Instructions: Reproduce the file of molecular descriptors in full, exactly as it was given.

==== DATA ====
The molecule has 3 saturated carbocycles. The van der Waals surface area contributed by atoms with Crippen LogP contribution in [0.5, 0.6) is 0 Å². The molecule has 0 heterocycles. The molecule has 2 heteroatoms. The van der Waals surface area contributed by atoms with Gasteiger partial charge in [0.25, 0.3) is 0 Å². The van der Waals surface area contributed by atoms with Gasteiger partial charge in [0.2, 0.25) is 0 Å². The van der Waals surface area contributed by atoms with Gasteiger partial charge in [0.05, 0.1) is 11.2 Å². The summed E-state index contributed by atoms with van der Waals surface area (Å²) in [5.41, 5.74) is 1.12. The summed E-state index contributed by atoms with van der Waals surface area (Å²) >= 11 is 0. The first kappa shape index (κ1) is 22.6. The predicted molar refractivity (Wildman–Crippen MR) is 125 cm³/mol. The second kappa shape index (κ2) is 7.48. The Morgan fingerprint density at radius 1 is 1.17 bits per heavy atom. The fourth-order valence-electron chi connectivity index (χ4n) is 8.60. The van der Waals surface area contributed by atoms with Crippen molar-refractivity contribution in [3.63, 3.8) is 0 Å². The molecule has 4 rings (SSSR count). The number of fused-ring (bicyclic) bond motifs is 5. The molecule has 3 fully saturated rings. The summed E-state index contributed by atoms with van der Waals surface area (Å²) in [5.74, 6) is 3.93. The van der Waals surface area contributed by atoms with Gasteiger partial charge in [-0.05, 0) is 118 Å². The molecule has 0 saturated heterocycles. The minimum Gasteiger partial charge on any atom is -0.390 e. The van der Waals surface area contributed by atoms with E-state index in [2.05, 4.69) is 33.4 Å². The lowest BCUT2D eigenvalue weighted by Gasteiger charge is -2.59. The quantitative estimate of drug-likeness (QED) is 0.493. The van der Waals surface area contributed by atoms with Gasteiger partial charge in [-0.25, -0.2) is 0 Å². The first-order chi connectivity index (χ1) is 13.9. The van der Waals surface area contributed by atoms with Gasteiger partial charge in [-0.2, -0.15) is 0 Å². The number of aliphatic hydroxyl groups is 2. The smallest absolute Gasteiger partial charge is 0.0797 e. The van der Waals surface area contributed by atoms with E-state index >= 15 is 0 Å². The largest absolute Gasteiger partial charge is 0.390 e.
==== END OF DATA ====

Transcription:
The molecule has 3 saturated carbocycles. The van der Waals surface area contributed by atoms with Crippen LogP contribution in [0.5, 0.6) is 0 Å². The molecule has 0 heterocycles. The molecule has 2 heteroatoms. The van der Waals surface area contributed by atoms with Gasteiger partial charge in [0.25, 0.3) is 0 Å². The van der Waals surface area contributed by atoms with Gasteiger partial charge in [0.2, 0.25) is 0 Å². The van der Waals surface area contributed by atoms with Gasteiger partial charge in [0.05, 0.1) is 11.2 Å². The summed E-state index contributed by atoms with van der Waals surface area (Å²) in [5.41, 5.74) is 1.12. The summed E-state index contributed by atoms with van der Waals surface area (Å²) >= 11 is 0. The first kappa shape index (κ1) is 22.6. The predicted molar refractivity (Wildman–Crippen MR) is 125 cm³/mol. The second kappa shape index (κ2) is 7.48. The Morgan fingerprint density at radius 1 is 1.17 bits per heavy atom. The fourth-order valence-electron chi connectivity index (χ4n) is 8.60. The van der Waals surface area contributed by atoms with Crippen molar-refractivity contribution in [3.63, 3.8) is 0 Å². The molecule has 4 rings (SSSR count). The number of fused-ring (bicyclic) bond motifs is 5. The molecule has 3 fully saturated rings. The summed E-state index contributed by atoms with van der Waals surface area (Å²) in [5.74, 6) is 3.93. The van der Waals surface area contributed by atoms with Gasteiger partial charge in [-0.05, 0) is 118 Å². The molecule has 0 saturated heterocycles. The minimum Gasteiger partial charge on any atom is -0.390 e. The van der Waals surface area contributed by atoms with E-state index in [2.05, 4.69) is 33.4 Å². The lowest BCUT2D eigenvalue weighted by Gasteiger charge is -2.59. The quantitative estimate of drug-likeness (QED) is 0.493. The van der Waals surface area contributed by atoms with Gasteiger partial charge in [-0.25, -0.2) is 0 Å². The first-order chi connectivity index (χ1) is 13.9. The van der Waals surface area contributed by atoms with Gasteiger partial charge in [-0.2, -0.15) is 0 Å². The number of aliphatic hydroxyl groups is 2. The smallest absolute Gasteiger partial charge is 0.0797 e. The van der Waals surface area contributed by atoms with E-state index >= 15 is 0 Å². The largest absolute Gasteiger partial charge is 0.390 e.